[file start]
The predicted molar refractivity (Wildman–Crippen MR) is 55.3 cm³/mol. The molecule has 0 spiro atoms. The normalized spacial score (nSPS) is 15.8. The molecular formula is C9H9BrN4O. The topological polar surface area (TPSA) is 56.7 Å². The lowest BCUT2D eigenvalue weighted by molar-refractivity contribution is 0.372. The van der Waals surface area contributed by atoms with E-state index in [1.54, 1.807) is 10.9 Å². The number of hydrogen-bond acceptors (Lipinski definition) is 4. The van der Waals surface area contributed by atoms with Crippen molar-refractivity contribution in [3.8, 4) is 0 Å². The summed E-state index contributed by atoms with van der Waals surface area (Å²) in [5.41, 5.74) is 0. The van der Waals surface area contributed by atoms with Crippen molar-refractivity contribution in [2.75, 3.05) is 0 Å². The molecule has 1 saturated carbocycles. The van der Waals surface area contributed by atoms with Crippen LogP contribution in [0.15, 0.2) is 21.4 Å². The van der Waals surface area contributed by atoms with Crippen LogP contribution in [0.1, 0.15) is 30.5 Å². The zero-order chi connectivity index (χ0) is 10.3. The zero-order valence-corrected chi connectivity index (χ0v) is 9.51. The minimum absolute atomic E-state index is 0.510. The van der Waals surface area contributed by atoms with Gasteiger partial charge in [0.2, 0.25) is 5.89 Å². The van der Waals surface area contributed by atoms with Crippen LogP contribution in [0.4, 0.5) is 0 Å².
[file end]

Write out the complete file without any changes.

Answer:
The predicted molar refractivity (Wildman–Crippen MR) is 55.3 cm³/mol. The molecule has 0 spiro atoms. The normalized spacial score (nSPS) is 15.8. The molecular formula is C9H9BrN4O. The topological polar surface area (TPSA) is 56.7 Å². The lowest BCUT2D eigenvalue weighted by molar-refractivity contribution is 0.372. The van der Waals surface area contributed by atoms with E-state index in [1.54, 1.807) is 10.9 Å². The number of hydrogen-bond acceptors (Lipinski definition) is 4. The van der Waals surface area contributed by atoms with Crippen molar-refractivity contribution in [3.8, 4) is 0 Å². The summed E-state index contributed by atoms with van der Waals surface area (Å²) in [5.41, 5.74) is 0. The van der Waals surface area contributed by atoms with Crippen molar-refractivity contribution in [2.75, 3.05) is 0 Å². The molecule has 1 saturated carbocycles. The van der Waals surface area contributed by atoms with Crippen LogP contribution in [0.15, 0.2) is 21.4 Å². The van der Waals surface area contributed by atoms with Crippen LogP contribution in [0.1, 0.15) is 30.5 Å². The zero-order chi connectivity index (χ0) is 10.3. The zero-order valence-corrected chi connectivity index (χ0v) is 9.51. The minimum absolute atomic E-state index is 0.510. The van der Waals surface area contributed by atoms with Gasteiger partial charge in [0.2, 0.25) is 5.89 Å². The van der Waals surface area contributed by atoms with Crippen LogP contribution in [0.4, 0.5) is 0 Å².